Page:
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Roundtable: 2019-20 Milwaukee Bucks Season Over/Unders Part 1

In today’s piece, we guess over/unders for several Bucks players

Utah Jazz v Milwaukee Bucks

Welcome back to another year of the Brew Hoop Round Table, where we ask that everybody use coasters and please don’t feed the aging pugs from the table, thanks. Today, we’re prognosticating on the eve of the regular season on some Over/Unders for various players across the roster.

O/U - 41.5 3-pointers made for Robin Lopez

Mitchell: I’m going way, way over. RoLo might not be as prolific a shooter as his brother, but he’ll average more than 1.0 3PM per game.

Andrew: I agree with Mitchell, taking the over on 41.5 made three-pointers for Robin seems like an easy decision. Anyone on the Bucks roster has the green light from deep, and I suspect opposing defenses will let him shoot the three.

Gabe: Count me in on the over as well. We all know that the three-ball was the mantra of the Bucks last year, and I doubt Robin will be an exception. Shooters shoot on this Bucks team, especially the big men.

Adam: I’m trying my best to stick with what I said on the podcast, but I can’t recall exactly, so I’ll go under on this one just barely. Even if he shoots two per game, which seems like a lot potentially, I’m not sure he’ll hit any better than 30%. That equates out to 49.2, and if he misses any time or isn’t quite the chucker we expect, I could see him going a bit beneath this line.

Riley: I’m hitting the under here if only because I’ve got my doubts about how quickly he can transition his mindset. Yes, Brook turned into a 130+ made-three guy in one off-season, but Robin comes to Milwaukee as a sub who may be asked to provide different looks as part of bench units. There were a lot of bench guys a year ago who eeked into the 50s in made threes, and they’re all “proven” shooters; it’s too early to say the same about Robin.

O/U - 100 minutes with the LoBros sharing the court together

Mitchell: I’ll go under on this; I just don’t see the need to pair the Lopez twins together when there are already a pair of bench bigs (Ersan Ilyasova and D.J. Wilson) that make enough sense at the 4 or 5 spots.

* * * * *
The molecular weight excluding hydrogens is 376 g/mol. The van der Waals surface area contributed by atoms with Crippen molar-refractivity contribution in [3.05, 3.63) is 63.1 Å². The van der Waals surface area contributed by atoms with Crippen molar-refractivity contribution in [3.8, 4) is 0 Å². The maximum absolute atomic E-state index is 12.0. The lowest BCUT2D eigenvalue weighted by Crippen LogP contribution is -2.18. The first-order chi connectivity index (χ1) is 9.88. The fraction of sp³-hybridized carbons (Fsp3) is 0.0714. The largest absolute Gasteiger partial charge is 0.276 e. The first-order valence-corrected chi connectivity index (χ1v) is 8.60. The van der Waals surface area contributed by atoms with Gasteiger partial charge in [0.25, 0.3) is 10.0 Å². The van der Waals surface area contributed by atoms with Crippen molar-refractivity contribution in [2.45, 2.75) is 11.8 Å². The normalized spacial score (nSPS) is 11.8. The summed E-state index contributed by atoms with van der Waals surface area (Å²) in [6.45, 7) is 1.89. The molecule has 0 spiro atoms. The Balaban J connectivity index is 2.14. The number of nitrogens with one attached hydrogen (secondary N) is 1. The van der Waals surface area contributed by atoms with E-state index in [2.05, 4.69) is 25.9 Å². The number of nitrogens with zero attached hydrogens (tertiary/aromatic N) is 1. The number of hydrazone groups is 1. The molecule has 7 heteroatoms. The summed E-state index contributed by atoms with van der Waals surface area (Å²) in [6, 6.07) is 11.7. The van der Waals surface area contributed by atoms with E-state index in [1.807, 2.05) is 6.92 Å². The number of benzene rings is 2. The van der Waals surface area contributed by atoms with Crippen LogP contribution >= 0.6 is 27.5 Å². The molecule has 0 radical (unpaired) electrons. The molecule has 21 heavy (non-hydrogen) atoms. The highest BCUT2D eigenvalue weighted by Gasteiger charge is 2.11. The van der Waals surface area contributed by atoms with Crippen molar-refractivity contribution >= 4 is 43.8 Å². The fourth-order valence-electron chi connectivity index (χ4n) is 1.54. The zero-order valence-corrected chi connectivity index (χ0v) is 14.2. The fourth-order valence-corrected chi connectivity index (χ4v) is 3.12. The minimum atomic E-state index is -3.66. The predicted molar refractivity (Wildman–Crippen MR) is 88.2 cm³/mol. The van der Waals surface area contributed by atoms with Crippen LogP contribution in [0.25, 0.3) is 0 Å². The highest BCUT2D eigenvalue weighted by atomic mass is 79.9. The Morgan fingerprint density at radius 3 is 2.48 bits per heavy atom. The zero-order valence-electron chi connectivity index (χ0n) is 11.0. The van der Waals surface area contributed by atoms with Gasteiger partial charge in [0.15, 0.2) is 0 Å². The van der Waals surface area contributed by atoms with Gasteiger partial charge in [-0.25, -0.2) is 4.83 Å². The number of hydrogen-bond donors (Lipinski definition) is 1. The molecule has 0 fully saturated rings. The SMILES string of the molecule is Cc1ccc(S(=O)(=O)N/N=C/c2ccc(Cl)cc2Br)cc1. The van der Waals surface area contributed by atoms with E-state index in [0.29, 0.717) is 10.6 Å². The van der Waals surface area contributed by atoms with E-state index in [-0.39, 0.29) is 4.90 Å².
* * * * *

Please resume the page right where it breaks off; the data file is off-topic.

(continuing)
Andrew: Yeah, I am not sure we will see much of the LoBros on the floor together. Not sure that would be a recipe for success.

Gabe: Over. Not only do I think it could happen through the flow of some experimental lineups that Bud rolls out, but you never know what role injuries may play, especially with Ersan.

Adam: I’m with Gabe on this one. Both have been reliable health-wise the last few years, and I think Bud can’t help himself getting funky with some big lineups. It doesn’t get much funkier than these two together.

Riley: Your answer almost relies completely on how much blow-out garbage time/load management games there are. I anticipate there being quite a bit of both which gives Bud room to be strange. Over.

O/U - 275 dunks for Giannis

Mitchell: ...that’s a lot of dunks.

Andrew: Considering he only needs one dribble to get from half-court to the paint, I’ll take the over.



Gabe: Hammer the over, folks!

Adam: I’ll take the over, even if he notched nearly 300 last year, which seems insane, his preseason seemed to illustrate he has no intention of slowing down with his pummeling of the NBA’s rims.

Riley: He’s had like 4,000 dunks in the preseason already, so this is an easy over.

O/U - 6.2 3-point attempts per game for Khris Middleton

Mitchell: 6.2 3PA/game is right where Middleton was last season, and his 3PAr was only 0.413. Khris famously “feuded” with Mike Budenholzer last season, preferring to work inside the arc more often than he was being asked to launch from beyond it. That led to Middleton’s first All Star appearance, making this over/under incredibly difficult. I’ll take the under, but only because the team has more quick-trigger shooters on it than last year.

Andrew: I don’t think we’ll see Middleton hoist it up from deep more than six times per game. The additions of Kyle Korver and Wesley Matthews will take a bite into his volume, but it will be for the better.

Gabe: Like Andrew, I think the roles of Korver and Matthews will impede Middleton’s 3PA a little bit. However, this is a very difficult line to make a decision on. It could definitely go both ways.